By now, most are familiar with biodiesel. It is a cost-effective and more environmentally friendly alternative to conventional petroleum-based diesel fuels when used in the correct applications.
“Biodiesel improves lubricity when compared to Ultra Low Sulfur Diesel (ULSD),” says Kaleb Little, senior communications manager, National Biodiesel Board. It also reduces emissions of hydrocarbons, particulate matter and carbon dioxide.
However, there are limitations when compared to petroleum-based diesel. Biodiesel typically has a higher cloud point, which means it may not perform well in low temperatures unless blended with traditional petroleum-based diesel; it has a tendency to absorb more moisture; and it typically produces slightly less power and fuel economy when used in higher blends.
It is also chemically distinct from petroleum diesel and has a separate ASTM standard. “Biodiesel must meet the ASTM D6751, its own separate ASTM standard that was developed back in 2002,” says Little.
Biodiesel comes blended with petroleum diesel fuel in various ratios, from B5, which is 95% petroleum diesel and 5% biodiesel, all the way up to B100, which is pure biodiesel. Engine manufacturers often publish the maximum content of biodiesel recommended, such as B10 or B20.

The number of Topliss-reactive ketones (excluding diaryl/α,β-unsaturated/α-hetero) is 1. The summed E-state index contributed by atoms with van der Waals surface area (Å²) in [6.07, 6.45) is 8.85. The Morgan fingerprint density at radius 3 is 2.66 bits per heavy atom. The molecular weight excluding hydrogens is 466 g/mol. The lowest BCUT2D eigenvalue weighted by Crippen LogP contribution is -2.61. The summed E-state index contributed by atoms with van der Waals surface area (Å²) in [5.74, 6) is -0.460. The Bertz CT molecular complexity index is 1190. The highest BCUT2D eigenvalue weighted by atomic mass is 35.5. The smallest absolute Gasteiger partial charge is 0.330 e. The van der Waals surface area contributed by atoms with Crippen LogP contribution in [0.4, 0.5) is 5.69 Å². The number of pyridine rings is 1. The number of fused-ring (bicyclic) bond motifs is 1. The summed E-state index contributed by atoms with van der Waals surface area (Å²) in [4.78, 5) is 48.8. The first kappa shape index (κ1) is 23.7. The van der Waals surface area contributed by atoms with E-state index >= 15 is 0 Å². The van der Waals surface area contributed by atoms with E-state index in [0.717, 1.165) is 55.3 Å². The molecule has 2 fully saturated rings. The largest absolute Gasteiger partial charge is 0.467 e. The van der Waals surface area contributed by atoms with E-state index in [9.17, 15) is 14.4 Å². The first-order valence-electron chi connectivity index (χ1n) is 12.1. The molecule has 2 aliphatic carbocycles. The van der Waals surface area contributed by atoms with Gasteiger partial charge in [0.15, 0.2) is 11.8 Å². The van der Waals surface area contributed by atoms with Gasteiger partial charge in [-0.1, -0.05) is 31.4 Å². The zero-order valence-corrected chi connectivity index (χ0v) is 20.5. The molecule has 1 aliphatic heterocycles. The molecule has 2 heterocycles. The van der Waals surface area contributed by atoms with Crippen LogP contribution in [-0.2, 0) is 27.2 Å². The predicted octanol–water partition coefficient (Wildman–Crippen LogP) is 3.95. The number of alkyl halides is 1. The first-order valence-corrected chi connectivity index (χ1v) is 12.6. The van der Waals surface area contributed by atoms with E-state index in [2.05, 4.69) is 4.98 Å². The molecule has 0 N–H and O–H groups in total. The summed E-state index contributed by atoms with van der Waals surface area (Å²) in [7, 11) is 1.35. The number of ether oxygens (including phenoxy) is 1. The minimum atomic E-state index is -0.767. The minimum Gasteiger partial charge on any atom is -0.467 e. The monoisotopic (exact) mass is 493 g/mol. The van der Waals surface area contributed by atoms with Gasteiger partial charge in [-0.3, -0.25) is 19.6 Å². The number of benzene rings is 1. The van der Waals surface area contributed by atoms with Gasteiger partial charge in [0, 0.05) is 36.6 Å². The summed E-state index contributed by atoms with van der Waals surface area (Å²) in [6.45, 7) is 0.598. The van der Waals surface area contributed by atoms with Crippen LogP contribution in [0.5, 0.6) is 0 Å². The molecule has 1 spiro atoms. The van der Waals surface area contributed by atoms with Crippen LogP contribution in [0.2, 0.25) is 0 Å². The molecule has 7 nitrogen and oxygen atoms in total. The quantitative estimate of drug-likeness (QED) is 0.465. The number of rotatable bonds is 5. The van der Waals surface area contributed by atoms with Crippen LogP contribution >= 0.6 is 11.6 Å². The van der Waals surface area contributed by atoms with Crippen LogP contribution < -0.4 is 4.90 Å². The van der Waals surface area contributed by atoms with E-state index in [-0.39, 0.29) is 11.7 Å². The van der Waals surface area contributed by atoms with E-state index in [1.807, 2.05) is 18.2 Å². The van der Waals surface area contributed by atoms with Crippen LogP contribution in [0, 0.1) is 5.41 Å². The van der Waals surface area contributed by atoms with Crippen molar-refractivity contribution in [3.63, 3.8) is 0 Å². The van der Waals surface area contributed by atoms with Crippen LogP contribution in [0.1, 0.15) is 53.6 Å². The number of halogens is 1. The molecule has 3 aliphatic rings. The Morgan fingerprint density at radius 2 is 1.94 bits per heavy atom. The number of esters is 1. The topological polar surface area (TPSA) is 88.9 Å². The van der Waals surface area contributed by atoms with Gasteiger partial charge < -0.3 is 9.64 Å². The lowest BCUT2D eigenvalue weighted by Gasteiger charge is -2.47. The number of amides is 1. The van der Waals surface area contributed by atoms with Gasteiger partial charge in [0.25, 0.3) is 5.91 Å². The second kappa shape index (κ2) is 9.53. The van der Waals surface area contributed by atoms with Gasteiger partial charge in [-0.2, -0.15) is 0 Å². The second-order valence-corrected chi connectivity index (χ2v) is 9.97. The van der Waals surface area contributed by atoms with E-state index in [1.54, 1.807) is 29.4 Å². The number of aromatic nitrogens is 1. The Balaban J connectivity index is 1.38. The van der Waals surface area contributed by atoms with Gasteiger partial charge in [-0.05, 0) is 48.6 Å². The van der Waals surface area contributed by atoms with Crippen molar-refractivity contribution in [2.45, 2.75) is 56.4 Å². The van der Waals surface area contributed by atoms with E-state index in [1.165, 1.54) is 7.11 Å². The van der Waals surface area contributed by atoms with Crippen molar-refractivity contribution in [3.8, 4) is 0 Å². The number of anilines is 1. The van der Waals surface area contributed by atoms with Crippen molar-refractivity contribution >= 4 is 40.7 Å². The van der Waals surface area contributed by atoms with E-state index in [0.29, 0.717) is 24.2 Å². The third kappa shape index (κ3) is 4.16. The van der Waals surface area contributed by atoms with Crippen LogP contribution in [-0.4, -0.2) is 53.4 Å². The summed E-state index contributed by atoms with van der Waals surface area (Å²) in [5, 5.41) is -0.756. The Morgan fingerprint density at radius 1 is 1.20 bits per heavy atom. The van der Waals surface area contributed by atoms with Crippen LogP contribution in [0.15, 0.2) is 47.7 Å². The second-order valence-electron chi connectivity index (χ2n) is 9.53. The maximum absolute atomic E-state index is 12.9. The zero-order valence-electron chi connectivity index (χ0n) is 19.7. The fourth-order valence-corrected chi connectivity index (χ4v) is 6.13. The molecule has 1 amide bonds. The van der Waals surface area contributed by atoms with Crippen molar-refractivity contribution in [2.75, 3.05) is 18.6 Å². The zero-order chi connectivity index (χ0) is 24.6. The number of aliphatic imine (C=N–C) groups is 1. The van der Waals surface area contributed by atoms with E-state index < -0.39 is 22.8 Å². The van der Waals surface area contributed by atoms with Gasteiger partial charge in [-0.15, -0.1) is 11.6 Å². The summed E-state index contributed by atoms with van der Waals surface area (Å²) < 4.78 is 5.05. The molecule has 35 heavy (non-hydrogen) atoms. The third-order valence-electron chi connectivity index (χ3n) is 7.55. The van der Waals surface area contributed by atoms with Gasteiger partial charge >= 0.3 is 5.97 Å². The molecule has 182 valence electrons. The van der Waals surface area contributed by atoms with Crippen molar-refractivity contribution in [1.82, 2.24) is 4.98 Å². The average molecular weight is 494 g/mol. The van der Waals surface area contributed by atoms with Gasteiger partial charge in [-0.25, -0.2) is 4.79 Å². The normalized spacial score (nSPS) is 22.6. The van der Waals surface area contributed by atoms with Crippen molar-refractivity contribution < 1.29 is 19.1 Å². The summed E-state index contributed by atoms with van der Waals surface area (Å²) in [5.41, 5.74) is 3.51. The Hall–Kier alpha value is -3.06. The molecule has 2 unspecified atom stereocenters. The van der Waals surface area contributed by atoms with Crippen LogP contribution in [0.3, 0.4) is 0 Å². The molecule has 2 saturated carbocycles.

“Notably, all of the Big Three auto makers — Ford, General Motors and Fiat Chrysler — have supported high biodiesel blends for nearly a decade,” says Little. “Among U.S. heavy-duty truck segments, which account for more than 87% of actual diesel fuel usage, every major engine manufacturer has a recommendation in their owners’ manuals for B20 or higher, except for Daimler’s Detroit Diesel. Vehicle manufacturers don’t warranty fuel, rather just their own parts and workmanship.”
Perhaps the biggest hurdle for biodiesel is the availability of feedstocks to produce it. It is typically made from oils and fats such as soybean oil or used cooking oil, with soybean oil the most common feedstock. These sources are simply not capable of producing enough quantity to completely replace petroleum-based diesel.
The inherent limitations of biodiesel could soon be addressed by an emerging fuel source known as renewable diesel. “Renewable diesel is a drop-in fuel,” says Joanne Ivancic, Advanced Biofuels USA. “It can replace petroleum diesel completely. Also, it has no sulfur and has other properties that make it better than petroleum-based diesel.”
“Biodiesel and renewable hydrocarbon diesel fuel offer higher cetane numbers than traditional petroleum diesel for better combustion,” notes Little. “They also both dramatically reduce life-cycle carbon emissions.